There was silence for a pause; Andromeda patted Sirius’ hand softly, which had reached out beside her own. “What about the others?” Remus asked quietly. “The magical creatures? The goblins? The elves? The…werewolves?”
Andromeda shrugged. “I honestly don’t know – I’d guess it’s too early to tell.”
“Too early?” Peter frowned.
Andromeda pursed her lips, a small line appearing between her eyes. “It would be my guess that this is going to get worse before it can get better. Hopefully it’ll be sorted within the next year, then we can re-join wizarding society and announce our news.” Andromeda smiled slightly as she gently patted her stomach. She frowned again, looking at each of us sharply – lingering on Sirius. “But, I’m not telling you this so you can give yourself some adventure or scare younger years, is that understood?”
I frowned. “Although they might have refused to share it, some of those pupils will have already lost family members to You-Know-Who, and some Muggle-borns may already be receiving threats.” My thoughts absent-mindedly drifted to Lily, who still used a Muggle pen to write in a diary and stuck photos that didn’t move to the back of her books. “They don’t need any of you bragging about how much you know, or coming up with obscure plans or how your connections will keep you safe. Is that understood?” Andromeda repeated, her eyes glinting with a passion that sometimes appeared in Sirius’ eyes when people mentioned his surname.
The idea of bragging about how much I knew to a room full of Lilys’ made me feel strangely sick. “Because it’s very likely that others will know far more than you do. I only got my information from understanding Bella’s obscure hints and reading the Daily Prophet. There’s a reason your parents have decided to keep a lot of the information back, but I don’t see that I had another choice if you’re all sneaking out of Hogwarts in god-knows-how ways. You can’t trust that everyone has your best interests at heart. Understand?”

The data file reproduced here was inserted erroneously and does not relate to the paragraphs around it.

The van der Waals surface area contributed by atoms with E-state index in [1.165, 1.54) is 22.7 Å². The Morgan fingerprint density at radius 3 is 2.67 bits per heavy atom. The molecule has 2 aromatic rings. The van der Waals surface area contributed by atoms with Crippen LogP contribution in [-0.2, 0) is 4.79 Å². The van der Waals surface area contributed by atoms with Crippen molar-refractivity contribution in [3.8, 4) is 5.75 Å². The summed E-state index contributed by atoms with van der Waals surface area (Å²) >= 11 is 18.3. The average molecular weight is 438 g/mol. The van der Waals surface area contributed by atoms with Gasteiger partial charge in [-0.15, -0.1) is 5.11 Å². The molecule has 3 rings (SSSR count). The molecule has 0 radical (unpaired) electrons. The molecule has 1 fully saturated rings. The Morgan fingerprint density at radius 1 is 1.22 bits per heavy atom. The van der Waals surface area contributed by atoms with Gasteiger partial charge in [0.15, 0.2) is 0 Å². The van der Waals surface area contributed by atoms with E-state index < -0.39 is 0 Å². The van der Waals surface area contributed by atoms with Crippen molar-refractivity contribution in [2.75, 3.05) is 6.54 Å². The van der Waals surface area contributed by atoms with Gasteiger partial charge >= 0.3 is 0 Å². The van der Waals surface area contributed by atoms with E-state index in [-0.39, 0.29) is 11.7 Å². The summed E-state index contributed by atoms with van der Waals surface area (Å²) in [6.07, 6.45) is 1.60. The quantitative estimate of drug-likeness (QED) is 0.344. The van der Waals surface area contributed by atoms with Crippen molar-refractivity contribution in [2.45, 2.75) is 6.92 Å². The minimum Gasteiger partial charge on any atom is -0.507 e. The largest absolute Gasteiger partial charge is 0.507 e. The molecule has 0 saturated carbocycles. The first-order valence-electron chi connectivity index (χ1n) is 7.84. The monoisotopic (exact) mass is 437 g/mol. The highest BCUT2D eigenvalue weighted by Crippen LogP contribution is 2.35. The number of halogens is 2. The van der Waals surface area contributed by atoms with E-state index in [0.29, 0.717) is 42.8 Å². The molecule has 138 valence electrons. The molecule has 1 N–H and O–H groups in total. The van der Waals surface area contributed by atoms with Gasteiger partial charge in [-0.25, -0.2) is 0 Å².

We all nodded, deep within our own thoughts. Part of me was relieved; glad that someone had finally told us the truth rather than keeping us in the dark like infants. Another part of me was fearful; dad used to be the Head of the Auror department, and they’d always encouraged me to mix with people of all bloodlines – what if we were next? But the majority of my emotion was anger; who did Voldemort think he was? Why did he think he’d be able to make people fear him? All he did was hide behind a name and killed anyone who opposed him. He was a bully, hiding behind his friends and his powers. He reminded me of the Malfoy Prefect.
“Where did he come from?” Sirius asked, his hands wrestling with each other. “Which pureblood family?”
Andromeda shrugged. “Noone knows. He came from nowhere, and has easily gained an incredible amount of support – it’s part of what makes him so terrifying.”
“Is that why they sent me away in summer?” Sirius looked at Andromeda. “So I wouldn’t give away information?”
Andromeda nodded sadly. “There were more pure-bloods at Grimmauld Place than I can remember – just slightly more than there were for your initiation.”
Initiation? I looked at Sirius, and found Remus and Peter doing the same. Sirius looked up at the right moment and caught us all looking at him in curiosity. He scratched his ear uncomfortably, looking at Andromeda uncertainty. She looked at each shrewdly, before nodding at him.
“In – er – in my family… I was the first male to be born in this generation.” Sirius said sheepishly.
I looked at him blankly; I was clearly missing something here.
“The first male heir.” Andromeda added helpfully, before a small smile stretched across her cheeks. “Bella was furious.”
Well that cleared everything up. Thanks for that.
“Yeah, I don’t get it.” I shrugged. Peter nodded in support behind me, whilst Remus tilted his head curiously.
Sirius sighed. “The Black blood is the oldest and most pure Wizarding family around. You must have been told about the Christmas Ball, James.” Sirius gestured to me. “I’m the one who would inherit everything my ancestors had stored; I was supposed to be the hope for the renewal.” His voice had turned bitter, a grimace flashing across his face.
My parents had never let me go to the Christmas Ball; they always left me with Dondie. And no matter how much I plagued them, they never told me a thing. Just that Sirius was unlikely to have gone.
“On my tenth birthday… it was my initiation.” Sirius sighed, scratching his arm. “They all came – every pureblood family you could think of. They came to see me perform magic. To prove I was good enough.”
“But you were ten.” I said, my mind barely making sense of what Sirius was telling me. “You wouldn’t have known much magic.”